What To Do When It’s Just Not Coming
By Jacob Krueger
It’s the most coveted time for writers. The rare moment when the words are just flowing, when writing feels effortless and the ideas are coming faster than you can write them down. During times like these, it’s easy to think of yourself as a writer. But how are you supposed to think of yourself as a real writer at times when the words are NOT flowing? What do you do when you find yourself staring at a blank page, wondering if you even have anything worthwhile to say. The way you respond to these difficult writing times will define your life as a writer, and the happiness and longevity of your writing career.
The times when things are not flowing are as natural a part of the writing process as the times when things are. But because these times can be so trying emotionally, we often experience them as writing failures. One perceived failure builds upon another, and before long we start to fear writing. Under these circumstances, even the thought of sitting down to write can become painful.
This is often the real source of writers block, a long chain of negative emotions, linked together until you feel completely paralyzed in your writing. In order to break through these kinds of blocks, you need to break the chain of fear and pain associated with writing. One of the ways I do this with many of my coaching clients is through hypnosis. The experiences of your creative life do not exist in a vacuum. Rather, they are interwoven with other elements of your life, and the millions of other emotions you experience every day.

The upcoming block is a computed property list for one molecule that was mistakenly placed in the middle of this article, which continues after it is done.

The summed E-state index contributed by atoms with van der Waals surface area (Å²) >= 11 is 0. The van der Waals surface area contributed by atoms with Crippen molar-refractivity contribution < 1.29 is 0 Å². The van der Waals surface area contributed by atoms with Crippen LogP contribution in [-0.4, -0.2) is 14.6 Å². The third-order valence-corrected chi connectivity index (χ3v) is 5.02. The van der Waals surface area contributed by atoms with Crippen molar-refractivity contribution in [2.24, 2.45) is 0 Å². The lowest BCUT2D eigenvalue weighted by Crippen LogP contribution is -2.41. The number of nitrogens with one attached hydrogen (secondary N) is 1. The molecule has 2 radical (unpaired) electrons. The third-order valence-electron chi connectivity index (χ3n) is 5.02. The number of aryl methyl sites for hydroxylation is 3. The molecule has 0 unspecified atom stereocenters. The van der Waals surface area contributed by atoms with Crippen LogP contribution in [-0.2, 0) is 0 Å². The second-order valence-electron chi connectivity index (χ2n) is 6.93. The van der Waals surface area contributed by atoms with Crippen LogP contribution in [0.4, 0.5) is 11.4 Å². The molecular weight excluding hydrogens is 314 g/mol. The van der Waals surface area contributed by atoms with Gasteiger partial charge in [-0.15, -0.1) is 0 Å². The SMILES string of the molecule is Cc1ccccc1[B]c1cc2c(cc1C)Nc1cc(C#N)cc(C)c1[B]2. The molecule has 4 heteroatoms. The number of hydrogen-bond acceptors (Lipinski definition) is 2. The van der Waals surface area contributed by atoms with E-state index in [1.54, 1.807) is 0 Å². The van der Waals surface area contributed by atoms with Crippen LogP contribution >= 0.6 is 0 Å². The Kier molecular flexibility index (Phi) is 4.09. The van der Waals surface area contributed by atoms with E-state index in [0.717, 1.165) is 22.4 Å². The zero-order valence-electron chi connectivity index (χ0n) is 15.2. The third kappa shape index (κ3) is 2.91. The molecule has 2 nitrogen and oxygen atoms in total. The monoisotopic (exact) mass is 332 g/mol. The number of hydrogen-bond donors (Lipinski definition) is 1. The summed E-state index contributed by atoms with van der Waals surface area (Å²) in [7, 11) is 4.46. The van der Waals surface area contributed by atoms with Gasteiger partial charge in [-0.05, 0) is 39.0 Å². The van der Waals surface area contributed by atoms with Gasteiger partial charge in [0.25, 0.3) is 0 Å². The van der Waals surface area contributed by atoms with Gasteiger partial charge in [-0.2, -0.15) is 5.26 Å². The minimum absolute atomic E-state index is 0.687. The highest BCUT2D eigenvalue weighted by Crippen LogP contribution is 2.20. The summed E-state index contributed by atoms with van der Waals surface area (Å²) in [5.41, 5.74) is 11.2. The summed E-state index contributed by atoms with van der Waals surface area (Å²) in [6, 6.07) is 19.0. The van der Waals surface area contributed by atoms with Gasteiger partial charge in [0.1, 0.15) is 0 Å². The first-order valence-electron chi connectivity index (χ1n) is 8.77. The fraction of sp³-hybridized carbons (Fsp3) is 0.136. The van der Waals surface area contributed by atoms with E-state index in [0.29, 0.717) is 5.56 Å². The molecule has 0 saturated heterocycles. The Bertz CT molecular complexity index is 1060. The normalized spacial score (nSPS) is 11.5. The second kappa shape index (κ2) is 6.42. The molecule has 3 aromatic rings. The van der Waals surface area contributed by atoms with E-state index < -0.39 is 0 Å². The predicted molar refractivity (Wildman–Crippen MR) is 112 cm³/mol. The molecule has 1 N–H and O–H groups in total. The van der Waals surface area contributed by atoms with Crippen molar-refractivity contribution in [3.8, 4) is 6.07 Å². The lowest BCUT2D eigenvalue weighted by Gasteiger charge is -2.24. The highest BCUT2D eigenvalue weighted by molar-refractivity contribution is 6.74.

In fact, you can imagine each event in your life like a single domino in the most complex arrangement of dominoes in the world. Within this arrangement, your creative experiences are mixed in and interwoven with the emotions of your entire personal history, spanning from your childhood all the way into the future. Family conflicts, romantic relationships, dreams, successes, failures, old traumas and new hopes, everything is included, and more importantly, interconnected.
It’s no wonder then that positive or negative feelings you associate with writing can profoundly affect the way you feel in every other aspect of your life. After a successful writing day, you feel fully charged, confident, hopeful, ready to take on the world. But on days when it’s just not coming, negative emotions can spill over from your writing life into the rest of your experience, leading to feelings of grief, fear, hopelessness, or even depression.
The result is often a vicious cycle. The more the negative feelings pile up, the more blocked you become, and the more you beat yourself up emotionally. The negative feelings associated with this self abuse get attached to the ones that got you blocked in the first place. And instead of releasing your blocks, you end up reinforcing them.
The first step you can take toward freeing yourself from writers block is recognizing the cycle of self abuse when it’s happening, and forcing yourself to put a stop to it. But for some writers, this may not be enough.
The deepest creative blocks reside at the unconscious level, so to deal with them effectively, you may need some unconscious help. Imagine if rather than trying to consciously wrestle with each and every emotional “domino” in your chain one by one, you could use the power of your unconscious mind to simply track your creative block directly to its source. Push down that first “domino”, release that emotion and everything else on the chain falls into place. Just like an arrangement of dominoes.